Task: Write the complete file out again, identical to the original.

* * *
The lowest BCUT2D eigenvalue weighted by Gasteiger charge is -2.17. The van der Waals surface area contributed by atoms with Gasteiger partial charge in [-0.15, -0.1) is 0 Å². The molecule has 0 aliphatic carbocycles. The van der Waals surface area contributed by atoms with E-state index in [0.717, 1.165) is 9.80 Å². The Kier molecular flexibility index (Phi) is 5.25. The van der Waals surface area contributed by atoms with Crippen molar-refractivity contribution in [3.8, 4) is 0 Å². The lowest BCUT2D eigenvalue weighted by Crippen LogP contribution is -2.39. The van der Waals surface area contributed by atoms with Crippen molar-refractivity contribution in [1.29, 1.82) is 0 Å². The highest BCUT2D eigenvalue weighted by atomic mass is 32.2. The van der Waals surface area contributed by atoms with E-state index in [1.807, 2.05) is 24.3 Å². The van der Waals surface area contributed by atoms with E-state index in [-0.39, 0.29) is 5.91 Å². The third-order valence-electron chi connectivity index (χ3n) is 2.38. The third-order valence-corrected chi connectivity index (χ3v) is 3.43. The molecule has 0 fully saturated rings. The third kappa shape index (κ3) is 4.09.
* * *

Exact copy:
The lowest BCUT2D eigenvalue weighted by Gasteiger charge is -2.17. The van der Waals surface area contributed by atoms with Gasteiger partial charge in [-0.15, -0.1) is 0 Å². The molecule has 0 aliphatic carbocycles. The van der Waals surface area contributed by atoms with E-state index in [0.717, 1.165) is 9.80 Å². The Kier molecular flexibility index (Phi) is 5.25. The van der Waals surface area contributed by atoms with Crippen molar-refractivity contribution in [3.8, 4) is 0 Å². The lowest BCUT2D eigenvalue weighted by Crippen LogP contribution is -2.39. The van der Waals surface area contributed by atoms with Crippen molar-refractivity contribution in [1.29, 1.82) is 0 Å². The highest BCUT2D eigenvalue weighted by atomic mass is 32.2. The van der Waals surface area contributed by atoms with E-state index in [1.807, 2.05) is 24.3 Å². The van der Waals surface area contributed by atoms with E-state index in [-0.39, 0.29) is 5.91 Å². The third-order valence-electron chi connectivity index (χ3n) is 2.38. The third-order valence-corrected chi connectivity index (χ3v) is 3.43. The molecule has 0 fully saturated rings. The third kappa shape index (κ3) is 4.09.